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Andy Mossack is a travel writer and BBC radio journalist. He presented his popular ‘Where in the world is Andy?’ radio broadcast in Menorca as part of an 8 day cycle tour around the island.

He had a great time riding around on his e-bike and found the perfect way to explore the popular holiday destination.

You can read more about his Menorca cycling experiences here on his excellent TripReporter website. (http://tripreporter.co.uk/)

‘Simmering Saddles’ in the Algarve

By Alan Hart

It is known as The Bradley Wiggins Factor. His victory in the Tour De France and the Olympics inspired a surge of sporting cyclists throughout the UK.

But it isn’t just super-fit young men and women who have climbed back in the saddle, nor even those notorious Mamils – middle-aged men in Lycra.

There’s a new breed of British cyclists who come in all ages, shapes and sizes. They are re-discovering an old-fashioned way of exploring the countryside and their healthy hobby is taking them to foreign lands.

Instead of hunching over drop handlebars with their legs furiously pushing the pedals, these born-again cyclists set a more sedate pace as they go on gentle journeys through sun-soaked landscapes.

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They include families with young children and those who are beyond the first flush of youth.

Manchester-based Freewheel Holidays offer more than 40 tours designed for the occasional cyclist in ten European countries.

One of their most popular destinations is The Algarve, on Portugal’s southern coast. Here their clients mix with multi-national hikers, trail-bikers, golfers and fishermen taking advantage of the mild Mediterranean weather as winter turns to spring.

Paul Beesley gave up his job in the IT industry and emigrated from Tadcaster, Yorkshire, so he and his associates could set up an activity holiday company in The Algarve. After giving us a test run on his hybrid bikes, we were ready to roll.

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In late February the temperature was in the 70s as we were taken by minibus to the Hotel Apolo in Vila Real De Santo Antonio, a lively town on the banks of the Guadiana river which divides Portugal and Spain.

Here, at the ANG snack bar run by the Naval Association of Guadiana, we basked in the sunshine, admired the yachts bobbing in the harbour a few feet away, and enjoyed our bargain-priced lunch of salad and huge toasted sandwiches washed down with two bottles of Sagres lager and two bumper-sized glasses of quaffable local white wine for only £13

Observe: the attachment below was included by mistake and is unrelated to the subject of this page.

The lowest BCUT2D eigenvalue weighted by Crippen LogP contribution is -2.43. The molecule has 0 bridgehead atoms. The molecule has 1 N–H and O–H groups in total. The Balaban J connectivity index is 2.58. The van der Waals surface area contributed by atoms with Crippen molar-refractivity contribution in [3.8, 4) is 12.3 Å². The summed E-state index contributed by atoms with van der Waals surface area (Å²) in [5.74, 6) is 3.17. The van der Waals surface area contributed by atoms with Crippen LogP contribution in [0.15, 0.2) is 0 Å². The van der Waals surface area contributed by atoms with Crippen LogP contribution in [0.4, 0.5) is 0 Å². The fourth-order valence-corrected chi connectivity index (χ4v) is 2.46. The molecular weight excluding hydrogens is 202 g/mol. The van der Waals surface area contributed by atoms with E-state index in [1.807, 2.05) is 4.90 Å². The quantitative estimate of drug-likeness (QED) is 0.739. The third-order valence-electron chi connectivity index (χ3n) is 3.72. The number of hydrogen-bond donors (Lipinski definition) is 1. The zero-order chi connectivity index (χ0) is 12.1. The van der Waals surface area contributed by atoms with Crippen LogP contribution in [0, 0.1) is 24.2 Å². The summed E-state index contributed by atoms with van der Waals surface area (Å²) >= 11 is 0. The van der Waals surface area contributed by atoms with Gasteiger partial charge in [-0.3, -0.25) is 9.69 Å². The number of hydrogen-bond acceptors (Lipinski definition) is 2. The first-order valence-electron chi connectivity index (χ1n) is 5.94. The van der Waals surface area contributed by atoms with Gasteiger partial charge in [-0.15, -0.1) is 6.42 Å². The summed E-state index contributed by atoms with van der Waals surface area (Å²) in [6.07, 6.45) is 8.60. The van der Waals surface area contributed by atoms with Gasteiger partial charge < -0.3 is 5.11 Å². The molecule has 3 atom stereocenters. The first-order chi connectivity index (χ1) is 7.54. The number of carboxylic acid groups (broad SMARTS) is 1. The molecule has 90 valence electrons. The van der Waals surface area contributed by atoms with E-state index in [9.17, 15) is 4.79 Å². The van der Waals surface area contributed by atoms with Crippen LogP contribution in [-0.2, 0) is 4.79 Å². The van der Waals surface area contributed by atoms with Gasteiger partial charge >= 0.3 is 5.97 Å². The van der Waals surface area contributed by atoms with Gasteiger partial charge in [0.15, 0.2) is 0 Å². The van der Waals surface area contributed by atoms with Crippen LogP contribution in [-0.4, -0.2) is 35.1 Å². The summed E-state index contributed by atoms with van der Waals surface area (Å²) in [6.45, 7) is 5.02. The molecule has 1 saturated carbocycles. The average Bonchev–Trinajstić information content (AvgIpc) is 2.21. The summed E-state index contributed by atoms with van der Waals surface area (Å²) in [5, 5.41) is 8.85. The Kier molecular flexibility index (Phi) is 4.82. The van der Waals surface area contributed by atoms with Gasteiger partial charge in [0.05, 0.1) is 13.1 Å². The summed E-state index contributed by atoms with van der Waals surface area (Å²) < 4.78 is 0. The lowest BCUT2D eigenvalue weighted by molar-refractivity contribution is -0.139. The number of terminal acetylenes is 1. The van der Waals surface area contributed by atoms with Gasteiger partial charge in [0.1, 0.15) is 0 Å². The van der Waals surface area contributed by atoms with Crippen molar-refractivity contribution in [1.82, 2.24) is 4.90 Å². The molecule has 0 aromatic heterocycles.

Every morning after breakfast in our comfortable hotels, we climbed aboard our personally-adjusted hire bikes, donned the helmets provided and followed the planned routes from maps and descriptions which clipped neatly on to our handlebars.

As we travelled westwards, our main luggage was transported to the next hotel to await our arrival. A pannier on our bikes carried spare tyres, repair kits and an emergency helpline.

If the going got tough with any hill climbs, we simply got off and pushed. Sir Bradley might not have approved but we were here to enjoy ourselves.

Averaging 25 miles a day, we pedalled along cycle tracks and trails through lemon and orange groves, passing sandy beaches in the early stages and then taking a route inland through vineyards.

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Although we were free to go our own way to our nightly destinations, like most Brits we preferred to follow the route prepared by Paul.

We enjoyed many memorable meals during our stay. On our first night we dined at the Churrasqueira  Arenil , a restaurant run by two generations of the Rodriguez family and steeped in nostalgia.

Next day we stopped for lunch en route to Tavira at the Marisqueira next to the beach at the quaint fishing village of Fabrica; another highlight was the suntrap rear garden of The Lemon Tree on the edge of Almancil; and at the Retiro do Campones on the outskirts of Loule, where they specialise in steaks.

Our tour took us from Vila Real to the Residencial Mares at Tavira, the sumptuous Real Marina at Olhao, the Jardim at Loule, where we stayed two nights, the Alte Hotel with its panoramic hilltop vista above the village of Alte, and finally the Colina dos Mouros at Silves, where from our balcony we watched a stork nest-building near the Arade river.

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Halfway through our journey we were given a day off from cycling to explore the town of Loule, which boasts sandy beaches, a castle, five attractive churches – not to mention a fruit and nut museum.

The town’s highlight comes at the end of summer with Noite Branca – The Festival of White Night. Tourists and locals converge on the town dressed in white for a dazzling display of dancing, music and pageantry. Young people wander the streets dressed as royalty, demons or fantasy figures while live bands play.

On the subject of music, you might be tempted to listen to a night of fado singing. This is a melancholic rendering of sad songs, accompanied by acoustic guitar. I can only say it is a taste which I failed to acquire.

Portuguese food on the other hand was far easier to stomach. Locally-caught fish is available on most menus. You may have to wait for the cataplana (fish stew) to be prepared, so order yourself a bottle of deliciously crisp vinho verde (new white wine) while you tuck into your covers – bread, cheese, sardine paste and olives.

Arroz de Tamboril (monkfish rice) and salada polvo (octopus salad) were tasty local dishes, and if there’s still some room try the tarte mista algarvia (fig, carob and almond pie).

You can rarely go wrong with a random visit to any cafe or restaurant, where a warm welcome for the Brits is standard from our oldest allies, the Portuguese.